“There is no indication for such prescribing. These meds should be given to people who have become ill due to their weight and who can’t get a transplant, hip surgery, help with fertility issues, or similar treatments because they weigh too much,” she says.  

The widespread stigma surrounding obesity has led to body activism, for example in social media. 

“They have an important point, and that is that you should like your body. And that’s crucial, because then you also take care of it,” says Ylva Trolle Lagerros.

Many overweight people isolate themselves

But on the contrary, many overweight people are ashamed of their bodies and isolate themselves. 

“A lot of folks get stared at. One young man told me that he found it tough that so many people wanted to take selfies with him. We have several patients who are confined to their homes. Luckily, we can reach them digitally,” she says.

A study on cancer patients conducted by Ylva Trolle Lagerros together with a former doctoral student and dietician highlighted this issue clearly. For people with cancer, it is important to maintain their weight, as it increases their chance of survival. But in the study, they saw that women who struggled with their weight earlier in life were very happy to lose weight, even though they understood that it was not good for them.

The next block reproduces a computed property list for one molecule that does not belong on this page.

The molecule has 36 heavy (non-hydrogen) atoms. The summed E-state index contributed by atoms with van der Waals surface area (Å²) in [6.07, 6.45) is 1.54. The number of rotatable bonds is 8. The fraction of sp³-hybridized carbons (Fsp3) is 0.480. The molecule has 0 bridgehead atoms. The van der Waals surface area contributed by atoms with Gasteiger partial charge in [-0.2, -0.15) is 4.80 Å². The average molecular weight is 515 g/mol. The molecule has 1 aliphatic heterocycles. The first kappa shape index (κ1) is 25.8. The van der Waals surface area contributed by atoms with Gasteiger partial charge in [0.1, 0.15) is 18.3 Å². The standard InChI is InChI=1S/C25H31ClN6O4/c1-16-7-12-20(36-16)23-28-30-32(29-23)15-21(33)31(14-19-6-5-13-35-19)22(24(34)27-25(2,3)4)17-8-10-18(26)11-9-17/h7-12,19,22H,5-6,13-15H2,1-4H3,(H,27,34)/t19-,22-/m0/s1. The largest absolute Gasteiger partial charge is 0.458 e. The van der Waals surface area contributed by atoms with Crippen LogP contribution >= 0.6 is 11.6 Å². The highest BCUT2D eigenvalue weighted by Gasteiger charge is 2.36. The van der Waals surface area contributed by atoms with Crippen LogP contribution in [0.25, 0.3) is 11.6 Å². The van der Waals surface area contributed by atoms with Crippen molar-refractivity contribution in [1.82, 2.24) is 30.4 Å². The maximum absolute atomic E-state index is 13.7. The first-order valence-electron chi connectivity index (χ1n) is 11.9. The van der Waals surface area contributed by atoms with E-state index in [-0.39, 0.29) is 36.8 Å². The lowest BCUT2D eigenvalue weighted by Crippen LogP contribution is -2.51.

“So even though their very existence was threatened, the women felt that they had an improved quality of life when they had lost weight. For the men who lost weight it was different; they felt weak. I think these outcomes say a lot about our ideals and how we see women’s bodies,” says Ylva Trolle Lagerros.

About Ylva Trolle Lagerros

Name: Ylva Trolle Lagerros.

Title: Associate Professor at the Unit of Clinical Epidemiology, Department of Medicine, Solna, Karolinska Institutet and Senior Physician at the Center for Obesity, Region Stockholm.